U.S. First Circuit: September 2012 Archives
U.S. First Circuit - The FindLaw 1st Circuit Court of Appeals News and Information Blog

September 2012 Archives

Sometimes, credibility of testimony isn't the only bar to a claim of asylum. The history of persecution of a group can be an important factor in determining whether a petition against removal can stand.

The First Circuit Court of Appeals looked at one such asylum case earlier this week and ruled in favor of deportation for a Guatemalan citizen who invoked the Convention Against Torture.

A cocaine trial and a botched murder culminated in the rejection of the defendant’s appeal this week, in the First Circuit Court of Appeals.

The underlying case involved a conspiracy to distribute cocaine. While the trial was pending, a federal witness was stabbed several times. The witness survived and his assailant received a 360-month sentence, which he appealed.

Federal Court Hosts Legal Fellowships for Boston Students

America celebrated Constitution Day this week with hoopla and fanfare and a possibly-unconstitutional requirement that educational institutions which receive federal funds must hold educational programs about the Constitution on Constitution Day. Whether or not the observance violates the First Amendment, the late Sen. Robert Byrd created Constitution Day to commemorate the signing of the Constitution and to help students learn about the history of the document.

And so a "holiday" was born.

Perhaps Constitution Day sparks a lifelong love of the law for some students; if you know of such students in the Boston area, then you should tell them about the Nelson and Lindsay Fellowships through the U.S. District Court in Boston.

First Circuit Remands Attorney's Fees for Recalculation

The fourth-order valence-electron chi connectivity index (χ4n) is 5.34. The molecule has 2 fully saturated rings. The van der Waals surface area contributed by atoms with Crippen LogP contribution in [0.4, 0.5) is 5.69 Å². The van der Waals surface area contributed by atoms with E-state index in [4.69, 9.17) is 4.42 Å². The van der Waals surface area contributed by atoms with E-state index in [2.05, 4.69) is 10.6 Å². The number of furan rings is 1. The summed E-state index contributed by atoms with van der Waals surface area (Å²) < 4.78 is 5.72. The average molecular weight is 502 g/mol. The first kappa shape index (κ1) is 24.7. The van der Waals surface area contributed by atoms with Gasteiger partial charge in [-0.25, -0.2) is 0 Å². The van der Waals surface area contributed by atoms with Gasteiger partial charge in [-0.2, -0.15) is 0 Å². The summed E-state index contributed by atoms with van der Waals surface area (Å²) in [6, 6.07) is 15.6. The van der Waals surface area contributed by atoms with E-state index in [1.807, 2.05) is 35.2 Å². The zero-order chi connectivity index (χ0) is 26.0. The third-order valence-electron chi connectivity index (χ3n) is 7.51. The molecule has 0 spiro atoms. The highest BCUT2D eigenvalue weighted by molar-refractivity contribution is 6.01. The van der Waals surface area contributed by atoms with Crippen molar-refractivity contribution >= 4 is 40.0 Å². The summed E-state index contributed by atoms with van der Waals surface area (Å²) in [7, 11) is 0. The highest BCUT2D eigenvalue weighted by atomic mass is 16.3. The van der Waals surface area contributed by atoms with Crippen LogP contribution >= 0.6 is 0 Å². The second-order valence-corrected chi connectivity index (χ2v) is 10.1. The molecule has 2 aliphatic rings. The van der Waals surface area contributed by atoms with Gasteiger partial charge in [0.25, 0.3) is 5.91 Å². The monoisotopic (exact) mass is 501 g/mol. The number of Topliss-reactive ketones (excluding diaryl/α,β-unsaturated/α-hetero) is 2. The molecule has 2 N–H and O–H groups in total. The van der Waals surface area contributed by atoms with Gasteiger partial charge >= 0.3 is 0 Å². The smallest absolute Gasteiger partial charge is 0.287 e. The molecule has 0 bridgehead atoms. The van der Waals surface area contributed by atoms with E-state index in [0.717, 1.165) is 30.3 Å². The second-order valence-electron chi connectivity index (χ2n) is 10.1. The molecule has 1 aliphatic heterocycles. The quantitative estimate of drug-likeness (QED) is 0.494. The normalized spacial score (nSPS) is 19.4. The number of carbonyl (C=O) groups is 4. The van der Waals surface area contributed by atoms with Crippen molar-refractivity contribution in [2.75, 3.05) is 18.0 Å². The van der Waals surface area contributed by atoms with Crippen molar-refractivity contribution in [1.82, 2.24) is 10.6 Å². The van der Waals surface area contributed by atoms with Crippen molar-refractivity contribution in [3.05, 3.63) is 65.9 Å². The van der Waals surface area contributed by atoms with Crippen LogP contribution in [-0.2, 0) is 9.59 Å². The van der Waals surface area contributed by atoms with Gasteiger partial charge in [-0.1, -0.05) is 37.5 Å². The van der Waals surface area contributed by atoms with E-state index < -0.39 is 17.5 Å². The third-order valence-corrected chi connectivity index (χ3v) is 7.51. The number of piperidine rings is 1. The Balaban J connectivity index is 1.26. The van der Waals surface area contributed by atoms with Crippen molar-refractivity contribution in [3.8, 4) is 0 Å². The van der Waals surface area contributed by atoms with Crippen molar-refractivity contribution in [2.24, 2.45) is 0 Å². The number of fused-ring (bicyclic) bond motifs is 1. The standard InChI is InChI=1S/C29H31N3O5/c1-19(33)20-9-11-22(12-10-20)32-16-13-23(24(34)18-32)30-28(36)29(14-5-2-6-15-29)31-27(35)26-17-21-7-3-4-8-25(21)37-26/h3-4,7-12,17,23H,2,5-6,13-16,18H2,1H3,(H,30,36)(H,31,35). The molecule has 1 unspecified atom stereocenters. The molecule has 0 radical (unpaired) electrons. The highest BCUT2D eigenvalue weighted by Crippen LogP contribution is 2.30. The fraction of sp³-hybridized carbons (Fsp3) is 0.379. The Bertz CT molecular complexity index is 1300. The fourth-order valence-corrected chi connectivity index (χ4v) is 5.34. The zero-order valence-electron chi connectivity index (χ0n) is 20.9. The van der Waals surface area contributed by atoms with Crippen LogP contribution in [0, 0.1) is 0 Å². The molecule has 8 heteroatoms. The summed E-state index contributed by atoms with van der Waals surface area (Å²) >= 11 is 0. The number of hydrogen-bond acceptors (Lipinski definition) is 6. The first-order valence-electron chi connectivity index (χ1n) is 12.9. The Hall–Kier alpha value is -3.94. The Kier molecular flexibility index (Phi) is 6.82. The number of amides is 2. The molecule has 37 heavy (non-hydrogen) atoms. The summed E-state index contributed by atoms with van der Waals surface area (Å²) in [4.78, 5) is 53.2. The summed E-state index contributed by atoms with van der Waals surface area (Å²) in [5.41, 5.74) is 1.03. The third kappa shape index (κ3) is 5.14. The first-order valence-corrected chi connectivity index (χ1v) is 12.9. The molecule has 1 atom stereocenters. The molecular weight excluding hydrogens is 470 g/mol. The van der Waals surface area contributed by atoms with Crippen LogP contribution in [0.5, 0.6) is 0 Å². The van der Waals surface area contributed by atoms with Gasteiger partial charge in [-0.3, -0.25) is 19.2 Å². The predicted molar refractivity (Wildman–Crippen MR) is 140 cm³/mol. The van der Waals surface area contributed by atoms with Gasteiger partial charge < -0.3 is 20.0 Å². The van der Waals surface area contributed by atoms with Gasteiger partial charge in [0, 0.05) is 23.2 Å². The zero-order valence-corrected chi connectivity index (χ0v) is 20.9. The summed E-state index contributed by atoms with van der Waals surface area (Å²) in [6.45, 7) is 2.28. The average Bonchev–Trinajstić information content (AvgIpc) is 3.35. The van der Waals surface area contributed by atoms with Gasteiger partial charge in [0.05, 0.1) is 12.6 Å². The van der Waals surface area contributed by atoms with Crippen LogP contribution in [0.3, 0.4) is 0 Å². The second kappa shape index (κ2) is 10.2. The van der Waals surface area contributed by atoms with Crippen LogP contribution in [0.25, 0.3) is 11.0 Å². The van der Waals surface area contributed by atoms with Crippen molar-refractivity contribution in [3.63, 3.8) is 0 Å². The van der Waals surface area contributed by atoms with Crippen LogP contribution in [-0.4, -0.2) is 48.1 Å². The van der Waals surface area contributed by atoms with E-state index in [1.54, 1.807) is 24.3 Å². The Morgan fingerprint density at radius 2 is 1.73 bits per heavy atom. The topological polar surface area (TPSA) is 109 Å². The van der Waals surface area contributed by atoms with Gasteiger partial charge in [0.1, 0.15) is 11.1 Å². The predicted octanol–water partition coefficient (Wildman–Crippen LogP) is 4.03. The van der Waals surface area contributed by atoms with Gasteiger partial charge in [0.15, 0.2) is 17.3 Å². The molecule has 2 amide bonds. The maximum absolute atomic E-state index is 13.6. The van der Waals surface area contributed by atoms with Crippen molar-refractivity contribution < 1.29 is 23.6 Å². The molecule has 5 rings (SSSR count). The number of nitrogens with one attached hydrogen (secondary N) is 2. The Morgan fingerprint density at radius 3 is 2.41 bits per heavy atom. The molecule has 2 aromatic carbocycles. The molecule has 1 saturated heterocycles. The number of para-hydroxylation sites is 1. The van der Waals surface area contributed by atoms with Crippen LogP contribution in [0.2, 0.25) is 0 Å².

After obtaining a $7,650 jury verdict in an age discrimination lawsuit, Carmen Diaz went after Jiten Hotel Management for the big bucks: attorney’s fees and costs. Diaz asked the court for $139,622 in attorney’s fees and $13,389.34 in costs.

The district court awarded $25,000 in fees and $9,434.74 in costs. This week, the First Circuit Court of Appeals concluded that the district court’s numbers needed a bit of tinkering.

Not So Fast: Maine's Request for 'Swift Action' is Moot

Maine wants to eliminate Medicaid coverage for thousands of residents, but it has a small problem: It needs the federal government's approval for the plan.

So Maine took to the federal courts to demand "swift action" from the feds on its Medicaid waiver request, The Associated Press reports.

No Comment: Local Rule 35.0 Becomes Effective

You probably grew up hearing the saying, “If you can’t say something nice, don’t say anything at all.” (We’ve always preferred the Alice Roosevelt variation, “If you can’t say something good about someone, sit right here by me,” but the advantages of that theory are a discussion for another time.)

Today, we’re considering if the converse of the “don’t say anything at all” adage is true in the context of federal court rules: If people don’t say anything, does it mean that they didn’t have anything nice to say? If so, then no one had anything nice to say about the amendments to the First Circuit Court of Appeals’ Local Rule 35.0. Despite a request in June for public comments on proposed amendments to the En Banc Determination rule, the public failed to respond with opinions about the changes.

Maybe it’s because the changes were non-substantive.

BC Researchers Argue Ask Court to Block IRA Tape Release

Boston College researchers are still fighting to withhold oral history interviews from foreign authorities.

Back in January, the First Circuit Court of Appeals blocked an order from a lower court judge requiring Boston College to turn over documents pertaining to a former member of the Provisional Irish Republican Army to the United Kingdom. In July, the court ruled that Boston College to hand the recordings over to British authorities, The Chronicle of Higher Education reports.

Unpleasantness Isn't Persecution in Asylum Appeal

Unpleasantness — even extreme unpleasantness — does not qualify as persecution in an immigration appeal, according to the First Circuit Court of Appeals.

This week, the Boston-based appellate court ruled that a Ukrainian woman who was harassed, beaten, and arrested in Ukraine for her Pentecostal beliefs had endured some tough times, but had not proven persecution.